by Claire Stanley
The American Council of the Blind continues to engage in conversations with Amtrak. I, along with several other disability advocacy organizations, meet with Amtrak every three months to discuss what Amtrak is working on that impacts passengers with disabilities. The working group also acts as a platform for disability advocacy groups to bring up issues facing passengers with disabilities. At the last quarterly meeting, ACB brought to Amtrak’s attention the fact that the website and mobile app did not allow blind individuals using screen readers to purchase tickets independently. Nor would the site allow blind users to scroll through the list of train arrivals and departures. Since that meeting, the problem has been corrected; ACB was able to directly connect people experiencing the accessibility issues with the programmers who had the ability to remedy the problem. A significant result of these meetings is that the designers, engineers, and computer scientists are right there in the room screening questions and concerns.
The working group also includes designers and engineers who are developing new train models that will be produced and placed on the tracks in several years. It is an exciting time; Amtrak is creating all new designs of future train cars. As the new models are discussed, the disability advocacy groups are able to talk about accessibility design issues that will either benefit or hinder disabled passengers. ACB has been able to talk about design details that will benefit the blind and visually impaired community, such as the presence of audible announcements, as well as large print and braille signage. Please let ACB know of any accessibility functions you believe would be beneficial or necessary in future train models.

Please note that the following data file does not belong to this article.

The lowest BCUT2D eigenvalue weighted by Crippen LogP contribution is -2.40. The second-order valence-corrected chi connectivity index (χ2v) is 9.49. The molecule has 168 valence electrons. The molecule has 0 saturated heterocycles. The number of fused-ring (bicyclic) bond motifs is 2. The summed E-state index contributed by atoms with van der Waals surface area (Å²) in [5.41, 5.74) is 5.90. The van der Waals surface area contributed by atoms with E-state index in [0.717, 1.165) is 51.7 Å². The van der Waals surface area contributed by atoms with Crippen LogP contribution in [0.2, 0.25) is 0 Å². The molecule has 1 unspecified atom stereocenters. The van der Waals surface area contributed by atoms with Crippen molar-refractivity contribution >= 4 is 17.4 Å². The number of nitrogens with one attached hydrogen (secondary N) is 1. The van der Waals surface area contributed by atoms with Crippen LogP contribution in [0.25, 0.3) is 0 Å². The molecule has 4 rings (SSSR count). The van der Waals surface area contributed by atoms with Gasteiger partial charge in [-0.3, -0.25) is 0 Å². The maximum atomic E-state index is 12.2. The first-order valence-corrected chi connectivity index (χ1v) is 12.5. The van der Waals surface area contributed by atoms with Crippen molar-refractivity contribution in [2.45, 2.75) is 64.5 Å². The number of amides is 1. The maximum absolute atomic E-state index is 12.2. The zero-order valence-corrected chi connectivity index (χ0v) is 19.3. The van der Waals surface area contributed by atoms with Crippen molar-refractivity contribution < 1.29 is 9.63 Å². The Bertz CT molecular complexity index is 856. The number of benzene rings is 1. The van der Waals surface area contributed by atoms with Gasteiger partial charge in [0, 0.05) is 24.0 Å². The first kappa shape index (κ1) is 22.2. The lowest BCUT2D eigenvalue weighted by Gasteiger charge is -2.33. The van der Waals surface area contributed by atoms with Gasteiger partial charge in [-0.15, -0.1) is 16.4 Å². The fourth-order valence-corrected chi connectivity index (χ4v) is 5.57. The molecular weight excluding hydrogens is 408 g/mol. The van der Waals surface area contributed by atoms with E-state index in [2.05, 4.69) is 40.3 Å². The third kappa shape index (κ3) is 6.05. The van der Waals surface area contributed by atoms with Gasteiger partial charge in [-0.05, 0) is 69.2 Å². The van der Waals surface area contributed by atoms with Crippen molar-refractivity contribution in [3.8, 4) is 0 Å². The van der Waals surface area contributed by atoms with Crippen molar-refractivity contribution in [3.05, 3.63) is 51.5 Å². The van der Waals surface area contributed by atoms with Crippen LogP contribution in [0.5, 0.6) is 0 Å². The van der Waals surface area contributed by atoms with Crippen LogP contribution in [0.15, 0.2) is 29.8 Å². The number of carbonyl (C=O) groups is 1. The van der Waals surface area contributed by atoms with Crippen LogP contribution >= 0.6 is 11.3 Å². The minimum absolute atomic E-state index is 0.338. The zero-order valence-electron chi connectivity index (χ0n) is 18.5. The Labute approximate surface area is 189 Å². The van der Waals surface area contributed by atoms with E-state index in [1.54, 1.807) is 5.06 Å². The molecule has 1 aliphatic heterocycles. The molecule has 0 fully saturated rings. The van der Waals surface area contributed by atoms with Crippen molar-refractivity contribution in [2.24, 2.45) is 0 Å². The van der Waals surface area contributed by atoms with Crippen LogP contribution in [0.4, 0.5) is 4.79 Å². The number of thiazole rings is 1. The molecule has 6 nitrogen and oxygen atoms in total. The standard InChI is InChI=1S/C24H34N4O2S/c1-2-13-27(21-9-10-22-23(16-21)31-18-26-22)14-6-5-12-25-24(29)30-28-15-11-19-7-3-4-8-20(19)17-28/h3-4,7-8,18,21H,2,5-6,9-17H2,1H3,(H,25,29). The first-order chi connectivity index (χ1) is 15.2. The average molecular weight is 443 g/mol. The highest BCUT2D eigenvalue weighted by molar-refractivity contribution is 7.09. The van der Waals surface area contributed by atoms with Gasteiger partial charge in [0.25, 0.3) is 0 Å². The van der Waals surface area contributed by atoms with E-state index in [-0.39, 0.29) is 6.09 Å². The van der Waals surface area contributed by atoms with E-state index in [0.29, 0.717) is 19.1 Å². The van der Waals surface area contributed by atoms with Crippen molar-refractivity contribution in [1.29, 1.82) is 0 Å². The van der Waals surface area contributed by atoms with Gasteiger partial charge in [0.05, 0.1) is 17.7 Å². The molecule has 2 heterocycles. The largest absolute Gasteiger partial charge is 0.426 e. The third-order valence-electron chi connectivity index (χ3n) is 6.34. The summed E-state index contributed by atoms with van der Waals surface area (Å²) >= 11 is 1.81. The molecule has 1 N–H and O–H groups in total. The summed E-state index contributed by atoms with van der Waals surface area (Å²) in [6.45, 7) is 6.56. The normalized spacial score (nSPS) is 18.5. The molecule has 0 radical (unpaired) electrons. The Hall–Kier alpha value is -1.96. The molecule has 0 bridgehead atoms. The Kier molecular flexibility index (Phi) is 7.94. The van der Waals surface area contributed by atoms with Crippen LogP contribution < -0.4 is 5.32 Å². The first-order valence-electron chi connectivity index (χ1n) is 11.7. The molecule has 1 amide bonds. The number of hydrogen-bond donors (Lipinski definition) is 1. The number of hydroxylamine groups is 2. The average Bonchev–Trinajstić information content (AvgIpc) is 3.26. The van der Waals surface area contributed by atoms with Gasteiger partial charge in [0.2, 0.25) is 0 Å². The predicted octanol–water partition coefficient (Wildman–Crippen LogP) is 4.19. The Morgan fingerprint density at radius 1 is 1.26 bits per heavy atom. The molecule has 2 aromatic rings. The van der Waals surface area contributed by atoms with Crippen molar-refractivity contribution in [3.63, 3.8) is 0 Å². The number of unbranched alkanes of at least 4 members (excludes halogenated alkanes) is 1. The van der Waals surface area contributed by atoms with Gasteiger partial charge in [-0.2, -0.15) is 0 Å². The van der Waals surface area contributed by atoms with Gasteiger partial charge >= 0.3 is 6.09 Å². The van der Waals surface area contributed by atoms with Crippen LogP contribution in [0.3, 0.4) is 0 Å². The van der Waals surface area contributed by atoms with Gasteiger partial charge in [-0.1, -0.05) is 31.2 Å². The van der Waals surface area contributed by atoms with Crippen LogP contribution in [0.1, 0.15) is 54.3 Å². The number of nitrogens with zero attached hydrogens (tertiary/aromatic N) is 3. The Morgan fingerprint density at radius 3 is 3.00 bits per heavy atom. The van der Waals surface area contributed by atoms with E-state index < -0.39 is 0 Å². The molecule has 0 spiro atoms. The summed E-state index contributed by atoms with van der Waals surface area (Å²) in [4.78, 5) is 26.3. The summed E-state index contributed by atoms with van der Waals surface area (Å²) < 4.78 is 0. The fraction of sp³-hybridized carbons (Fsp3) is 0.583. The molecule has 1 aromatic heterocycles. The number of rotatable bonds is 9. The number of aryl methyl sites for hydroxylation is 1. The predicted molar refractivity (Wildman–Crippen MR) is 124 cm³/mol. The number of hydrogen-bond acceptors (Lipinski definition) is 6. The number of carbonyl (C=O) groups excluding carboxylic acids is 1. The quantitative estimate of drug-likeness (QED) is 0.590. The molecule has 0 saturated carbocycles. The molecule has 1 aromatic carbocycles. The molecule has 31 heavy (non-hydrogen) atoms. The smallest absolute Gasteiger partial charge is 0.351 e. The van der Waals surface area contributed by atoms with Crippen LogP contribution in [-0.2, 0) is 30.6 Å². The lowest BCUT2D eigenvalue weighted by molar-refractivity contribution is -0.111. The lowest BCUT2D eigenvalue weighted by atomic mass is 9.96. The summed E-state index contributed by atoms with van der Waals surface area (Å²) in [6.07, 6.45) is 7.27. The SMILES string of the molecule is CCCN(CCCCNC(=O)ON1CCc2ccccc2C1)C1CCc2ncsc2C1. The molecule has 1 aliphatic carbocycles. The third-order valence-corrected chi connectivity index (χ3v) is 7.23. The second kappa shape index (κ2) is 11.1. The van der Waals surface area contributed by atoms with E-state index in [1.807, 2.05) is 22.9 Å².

One ongoing concern is the inability to purchase a discounted disability ticket from the website. In order to receive a ticket with that discount, passengers have to call in to the operated phone line. The phone line experiences heavy traffic, and passengers can be placed on hold for extended periods of time. ACB has brought this concern to Amtrak management’s attention multiple times. Amtrak is aware of this concern; it will be fixed sometime this year. They explained that website changes are rolled out over time, and this change is in queue to be rolled out.
We are also in the process of scheduling a meeting with Amtrak to discuss emergency response procedures for disabled passengers. Amtrak has a series of practices and procedures when evacuating a train during an emergency. However, these procedures may need to be modified for people with disabilities. We will discuss these concerns at our meeting.
In addition to the quarterly meetings, ACB has direct access to Amtrak’s ADA coordinator. If ACB members experience accessibility problems while at stations or on trains, please let Claire Stanley and/or Clark Rachfal know by emailing them at email@example.com.